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Australia Targets Overseas Child Sex Tourists


Australian Paul Francis Callahan, left, wanted in Australia and detained in Bali after being accused of child sex abuse, covers his face prior to his trial at a court in Denpasar (File Photo)

Australian Paul Francis Callahan, left, wanted in Australia and detained in Bali after being accused of child sex abuse, covers his face prior to his trial at a court in Denpasar (File Photo)

Australia is strengthening laws aimed at protecting children overseas from sex tourists. The measures include prison terms of up to 25 years for Australians found guilty of sex crimes against children in foreign countries and up to 10 years for planning to commit such crimes.

The Australian government has toughened its child abuse laws to combat what officials have described as the increasingly "depraved and corrupt" activities of child sex tourists.

Advertisements in national newspapers warn that the governments will prosecute sex offenses committed outside Australia. Perpetrators can also be charged for planning to commit child sex offenses in other countries. Those found guilty face long jail sentences of up to 25 years, while stricter penalties for those dealing in obscene material on the internet have also been introduced.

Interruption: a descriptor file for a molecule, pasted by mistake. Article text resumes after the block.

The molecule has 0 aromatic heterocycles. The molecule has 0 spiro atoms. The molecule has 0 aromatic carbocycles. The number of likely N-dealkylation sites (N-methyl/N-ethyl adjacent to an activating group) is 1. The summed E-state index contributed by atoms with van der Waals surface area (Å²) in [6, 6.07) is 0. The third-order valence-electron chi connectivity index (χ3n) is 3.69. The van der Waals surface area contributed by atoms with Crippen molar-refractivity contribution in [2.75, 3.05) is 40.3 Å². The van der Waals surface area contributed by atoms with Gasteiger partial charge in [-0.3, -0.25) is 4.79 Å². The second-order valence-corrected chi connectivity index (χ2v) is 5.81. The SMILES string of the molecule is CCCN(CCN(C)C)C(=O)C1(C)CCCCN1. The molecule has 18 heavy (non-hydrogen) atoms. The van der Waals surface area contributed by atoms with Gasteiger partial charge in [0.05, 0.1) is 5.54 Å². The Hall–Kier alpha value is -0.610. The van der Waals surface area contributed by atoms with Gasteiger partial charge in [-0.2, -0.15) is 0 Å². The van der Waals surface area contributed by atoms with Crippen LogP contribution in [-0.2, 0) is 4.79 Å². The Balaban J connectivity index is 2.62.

Hetty Johnston from the Queensland-based child protection charity, Bravehearts, says sex tourists should have no place to hide.

"It is an option - and a very attractive option - for child sex offenders to actually travel overseas to places where children are not so protected. So, anything at all that we can do to stop that we are all for. We just do not believe persons convicted of child sex offenses should be allowed to leave the country without reason."

Human rights groups have alleged that some Australians travel outside the country to abuse children. They blame organized criminal gangs in Asia, the Pacific, South America and Eastern Europe for facilitating sex tourism.

Johnston says the child sex trade is a multi-billion dollar global industry that is equivalent to the international drugs industry. She admits that dismantling such a sophisticated operation will not be easy.

The Australian government has promised to fight the sexual exploitation of children wherever it occurs.

Over the weekend, a 72-year-old man was extradited from Portugal and will face a court in Sydney on child sex charges that allegedly date back more than a decade.

The suspect is accused of molesting a nine-year girl.

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